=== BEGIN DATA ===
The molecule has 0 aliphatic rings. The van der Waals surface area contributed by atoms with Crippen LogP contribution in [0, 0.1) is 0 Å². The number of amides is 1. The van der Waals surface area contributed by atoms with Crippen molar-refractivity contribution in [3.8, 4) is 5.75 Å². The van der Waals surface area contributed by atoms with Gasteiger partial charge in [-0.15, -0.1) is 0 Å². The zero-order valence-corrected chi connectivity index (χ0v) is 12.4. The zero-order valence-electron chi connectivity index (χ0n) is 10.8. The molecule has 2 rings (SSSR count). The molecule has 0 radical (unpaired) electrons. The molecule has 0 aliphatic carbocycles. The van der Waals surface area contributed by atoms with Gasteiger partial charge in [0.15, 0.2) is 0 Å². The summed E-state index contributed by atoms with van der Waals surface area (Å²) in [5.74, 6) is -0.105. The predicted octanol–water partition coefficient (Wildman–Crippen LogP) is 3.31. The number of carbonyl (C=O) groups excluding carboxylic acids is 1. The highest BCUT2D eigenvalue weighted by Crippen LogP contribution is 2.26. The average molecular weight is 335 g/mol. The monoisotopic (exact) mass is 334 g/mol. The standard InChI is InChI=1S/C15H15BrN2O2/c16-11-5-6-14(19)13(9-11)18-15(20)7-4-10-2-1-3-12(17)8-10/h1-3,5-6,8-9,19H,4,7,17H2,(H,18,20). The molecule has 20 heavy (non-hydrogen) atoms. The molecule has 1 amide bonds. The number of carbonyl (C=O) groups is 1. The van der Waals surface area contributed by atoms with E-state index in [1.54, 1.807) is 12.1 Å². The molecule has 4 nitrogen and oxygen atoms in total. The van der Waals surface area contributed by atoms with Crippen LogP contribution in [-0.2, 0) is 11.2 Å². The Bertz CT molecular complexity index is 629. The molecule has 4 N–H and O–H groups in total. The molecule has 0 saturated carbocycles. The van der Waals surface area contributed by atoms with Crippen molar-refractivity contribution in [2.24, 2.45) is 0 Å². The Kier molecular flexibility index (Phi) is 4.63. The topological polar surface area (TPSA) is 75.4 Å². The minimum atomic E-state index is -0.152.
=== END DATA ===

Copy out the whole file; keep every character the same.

The molecule has 0 aliphatic rings. The van der Waals surface area contributed by atoms with Crippen LogP contribution in [0, 0.1) is 0 Å². The number of amides is 1. The van der Waals surface area contributed by atoms with Crippen molar-refractivity contribution in [3.8, 4) is 5.75 Å². The van der Waals surface area contributed by atoms with Gasteiger partial charge in [-0.15, -0.1) is 0 Å². The zero-order valence-corrected chi connectivity index (χ0v) is 12.4. The zero-order valence-electron chi connectivity index (χ0n) is 10.8. The molecule has 2 rings (SSSR count). The molecule has 0 radical (unpaired) electrons. The molecule has 0 aliphatic carbocycles. The van der Waals surface area contributed by atoms with Gasteiger partial charge in [0.15, 0.2) is 0 Å². The summed E-state index contributed by atoms with van der Waals surface area (Å²) in [5.74, 6) is -0.105. The predicted octanol–water partition coefficient (Wildman–Crippen LogP) is 3.31. The number of carbonyl (C=O) groups excluding carboxylic acids is 1. The highest BCUT2D eigenvalue weighted by Crippen LogP contribution is 2.26. The average molecular weight is 335 g/mol. The monoisotopic (exact) mass is 334 g/mol. The standard InChI is InChI=1S/C15H15BrN2O2/c16-11-5-6-14(19)13(9-11)18-15(20)7-4-10-2-1-3-12(17)8-10/h1-3,5-6,8-9,19H,4,7,17H2,(H,18,20). The molecule has 20 heavy (non-hydrogen) atoms. The molecule has 1 amide bonds. The number of carbonyl (C=O) groups is 1. The van der Waals surface area contributed by atoms with E-state index in [1.54, 1.807) is 12.1 Å². The molecule has 4 nitrogen and oxygen atoms in total. The van der Waals surface area contributed by atoms with Crippen LogP contribution in [-0.2, 0) is 11.2 Å². The Bertz CT molecular complexity index is 629. The molecule has 4 N–H and O–H groups in total. The molecule has 0 saturated carbocycles. The van der Waals surface area contributed by atoms with Crippen molar-refractivity contribution in [2.24, 2.45) is 0 Å². The Kier molecular flexibility index (Phi) is 4.63. The topological polar surface area (TPSA) is 75.4 Å². The minimum atomic E-state index is -0.152.